est rate is constant, a zero™s price will increase at exactly the rate of interest.
To illustrate this property, consider a zero with 30 years until maturity, and suppose the
market interest rate is 10% per year. The price of the bond today will be $1,000/(1.10)30
$57.31. Next year, with only 29 years until maturity, if the yield to maturity is still 10%, the
price will be $1,000/(1.10)29 $63.04, a 10% increase over its previous-year value. Because
the par value of the bond is now discounted for one fewer year, its price has increased by the
one-year discount factor.
Figure 9.7 presents the price path of a 30-year zero-coupon bond until its maturity date for
an annual market interest rate of 10%. The bond™s price rises exponentially, not linearly, until
its maturity.

After-Tax Returns
The tax authorities recognize that the “built-in” price appreciation on original-issue discount
(OID) bonds such as zero-coupon bonds represents an implicit interest payment to the holder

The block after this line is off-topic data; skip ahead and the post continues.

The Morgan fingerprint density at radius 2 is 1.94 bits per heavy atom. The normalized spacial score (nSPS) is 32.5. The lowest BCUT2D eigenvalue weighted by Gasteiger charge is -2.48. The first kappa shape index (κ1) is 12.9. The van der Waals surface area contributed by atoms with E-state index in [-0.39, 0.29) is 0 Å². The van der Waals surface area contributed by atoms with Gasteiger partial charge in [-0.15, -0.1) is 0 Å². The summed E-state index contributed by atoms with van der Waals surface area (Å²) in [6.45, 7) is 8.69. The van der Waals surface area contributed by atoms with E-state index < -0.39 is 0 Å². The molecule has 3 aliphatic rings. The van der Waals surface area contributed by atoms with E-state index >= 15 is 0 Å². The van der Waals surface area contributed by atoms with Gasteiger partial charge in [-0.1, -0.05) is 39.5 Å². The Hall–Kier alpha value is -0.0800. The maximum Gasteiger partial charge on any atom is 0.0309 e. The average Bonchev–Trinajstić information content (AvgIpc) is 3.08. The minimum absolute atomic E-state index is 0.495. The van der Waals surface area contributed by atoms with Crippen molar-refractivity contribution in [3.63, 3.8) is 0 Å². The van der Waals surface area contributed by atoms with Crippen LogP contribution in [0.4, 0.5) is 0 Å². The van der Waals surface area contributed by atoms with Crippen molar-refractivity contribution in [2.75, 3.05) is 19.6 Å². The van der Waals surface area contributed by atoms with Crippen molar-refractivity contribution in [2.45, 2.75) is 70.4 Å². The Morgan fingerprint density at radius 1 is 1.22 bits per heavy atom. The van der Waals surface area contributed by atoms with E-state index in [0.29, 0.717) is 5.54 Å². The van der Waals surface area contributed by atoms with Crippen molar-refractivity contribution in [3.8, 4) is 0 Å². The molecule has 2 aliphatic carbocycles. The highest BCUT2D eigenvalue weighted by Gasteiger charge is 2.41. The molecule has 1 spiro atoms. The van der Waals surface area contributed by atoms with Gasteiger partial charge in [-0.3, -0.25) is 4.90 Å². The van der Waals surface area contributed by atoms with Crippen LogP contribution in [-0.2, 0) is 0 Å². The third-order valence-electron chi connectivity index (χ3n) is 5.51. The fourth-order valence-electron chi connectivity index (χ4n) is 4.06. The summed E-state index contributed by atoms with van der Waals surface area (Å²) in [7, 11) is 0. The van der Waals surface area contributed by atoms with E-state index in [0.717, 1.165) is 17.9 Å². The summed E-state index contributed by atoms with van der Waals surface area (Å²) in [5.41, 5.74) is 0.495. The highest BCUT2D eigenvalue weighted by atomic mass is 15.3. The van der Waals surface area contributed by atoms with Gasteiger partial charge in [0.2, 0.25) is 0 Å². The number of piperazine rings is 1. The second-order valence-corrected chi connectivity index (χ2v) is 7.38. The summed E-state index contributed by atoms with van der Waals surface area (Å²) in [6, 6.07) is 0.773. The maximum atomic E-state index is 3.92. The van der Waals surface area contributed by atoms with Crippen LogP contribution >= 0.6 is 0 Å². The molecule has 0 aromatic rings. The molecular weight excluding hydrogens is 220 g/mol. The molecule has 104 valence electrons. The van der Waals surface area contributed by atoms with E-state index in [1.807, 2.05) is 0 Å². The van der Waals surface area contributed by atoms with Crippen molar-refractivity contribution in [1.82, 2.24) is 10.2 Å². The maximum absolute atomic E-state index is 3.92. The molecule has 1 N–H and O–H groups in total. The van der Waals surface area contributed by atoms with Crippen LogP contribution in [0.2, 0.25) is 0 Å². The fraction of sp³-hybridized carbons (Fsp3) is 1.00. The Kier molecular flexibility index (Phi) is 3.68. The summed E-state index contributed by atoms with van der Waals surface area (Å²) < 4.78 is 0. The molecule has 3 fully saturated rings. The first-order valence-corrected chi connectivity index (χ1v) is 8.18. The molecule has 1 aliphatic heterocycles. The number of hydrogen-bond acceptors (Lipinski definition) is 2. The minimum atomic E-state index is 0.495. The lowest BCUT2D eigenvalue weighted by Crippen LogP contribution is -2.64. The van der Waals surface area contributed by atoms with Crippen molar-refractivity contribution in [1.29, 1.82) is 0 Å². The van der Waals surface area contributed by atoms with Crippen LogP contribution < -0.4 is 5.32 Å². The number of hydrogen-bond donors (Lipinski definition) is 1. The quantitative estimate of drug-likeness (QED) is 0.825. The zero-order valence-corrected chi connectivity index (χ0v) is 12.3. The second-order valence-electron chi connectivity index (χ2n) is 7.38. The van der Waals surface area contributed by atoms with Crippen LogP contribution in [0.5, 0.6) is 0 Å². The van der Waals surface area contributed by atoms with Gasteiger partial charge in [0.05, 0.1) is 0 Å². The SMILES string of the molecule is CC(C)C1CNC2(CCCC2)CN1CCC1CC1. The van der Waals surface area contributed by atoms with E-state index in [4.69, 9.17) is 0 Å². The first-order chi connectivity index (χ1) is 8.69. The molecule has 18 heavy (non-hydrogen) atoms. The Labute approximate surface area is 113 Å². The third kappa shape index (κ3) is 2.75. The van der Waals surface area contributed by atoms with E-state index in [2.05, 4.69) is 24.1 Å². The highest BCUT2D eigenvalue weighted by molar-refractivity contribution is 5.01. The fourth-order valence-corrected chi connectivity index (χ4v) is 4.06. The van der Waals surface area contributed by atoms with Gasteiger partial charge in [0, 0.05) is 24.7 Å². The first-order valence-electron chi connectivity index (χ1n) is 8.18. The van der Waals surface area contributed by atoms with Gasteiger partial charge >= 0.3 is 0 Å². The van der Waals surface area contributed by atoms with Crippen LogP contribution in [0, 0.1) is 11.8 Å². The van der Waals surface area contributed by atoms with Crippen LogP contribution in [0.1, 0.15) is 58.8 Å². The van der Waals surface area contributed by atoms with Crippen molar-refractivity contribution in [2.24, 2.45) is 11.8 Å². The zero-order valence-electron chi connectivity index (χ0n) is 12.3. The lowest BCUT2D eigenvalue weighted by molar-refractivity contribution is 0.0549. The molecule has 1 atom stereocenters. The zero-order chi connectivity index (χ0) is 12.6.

of the security. The Internal Revenue Service (IRS), therefore, calculates a price appreciation
schedule to impute taxable interest income for the built-in appreciation during a tax year, even
if the asset is not sold or does not mature until a future year. Any additional gains or losses that
arise from changes in market interest rates are treated as capital gains or losses if the OID
bond is sold during the tax year.
Bodie’Kane’Marcus: III. Debt Securities 9. Bond Prices and Yields © The McGraw’Hill
Essentials of Investments, Companies, 2003
Fifth Edition




316 Part THREE Debt Securities


If the interest rate originally is 10%, the 30-year zero would be issued at a price of
$1,000/(1.10)30 $57.31. The following year, the IRS calculates what the bond price would